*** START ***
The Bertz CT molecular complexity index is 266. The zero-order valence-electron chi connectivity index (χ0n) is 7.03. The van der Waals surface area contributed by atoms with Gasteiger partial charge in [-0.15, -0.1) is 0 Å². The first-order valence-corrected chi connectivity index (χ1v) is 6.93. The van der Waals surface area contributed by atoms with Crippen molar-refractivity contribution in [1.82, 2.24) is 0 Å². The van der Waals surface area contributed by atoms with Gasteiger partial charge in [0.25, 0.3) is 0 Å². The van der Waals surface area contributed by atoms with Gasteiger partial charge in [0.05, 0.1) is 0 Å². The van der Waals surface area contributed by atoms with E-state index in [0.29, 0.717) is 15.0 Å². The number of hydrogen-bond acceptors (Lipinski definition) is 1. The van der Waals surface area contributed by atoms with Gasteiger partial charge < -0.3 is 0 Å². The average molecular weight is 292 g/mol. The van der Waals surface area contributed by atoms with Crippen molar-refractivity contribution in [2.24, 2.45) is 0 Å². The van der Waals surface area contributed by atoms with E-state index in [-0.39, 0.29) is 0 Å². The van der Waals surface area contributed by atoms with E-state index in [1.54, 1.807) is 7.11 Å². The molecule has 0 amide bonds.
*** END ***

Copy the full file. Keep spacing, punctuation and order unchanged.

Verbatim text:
The Bertz CT molecular complexity index is 266. The zero-order valence-electron chi connectivity index (χ0n) is 7.03. The van der Waals surface area contributed by atoms with Gasteiger partial charge in [-0.15, -0.1) is 0 Å². The first-order valence-corrected chi connectivity index (χ1v) is 6.93. The van der Waals surface area contributed by atoms with Crippen molar-refractivity contribution in [1.82, 2.24) is 0 Å². The van der Waals surface area contributed by atoms with Gasteiger partial charge in [0.25, 0.3) is 0 Å². The van der Waals surface area contributed by atoms with Gasteiger partial charge in [0.05, 0.1) is 0 Å². The van der Waals surface area contributed by atoms with E-state index in [0.29, 0.717) is 15.0 Å². The number of hydrogen-bond acceptors (Lipinski definition) is 1. The van der Waals surface area contributed by atoms with Gasteiger partial charge < -0.3 is 0 Å². The average molecular weight is 292 g/mol. The van der Waals surface area contributed by atoms with Crippen molar-refractivity contribution in [2.24, 2.45) is 0 Å². The van der Waals surface area contributed by atoms with E-state index in [-0.39, 0.29) is 0 Å². The van der Waals surface area contributed by atoms with E-state index in [1.54, 1.807) is 7.11 Å². The molecule has 0 amide bonds.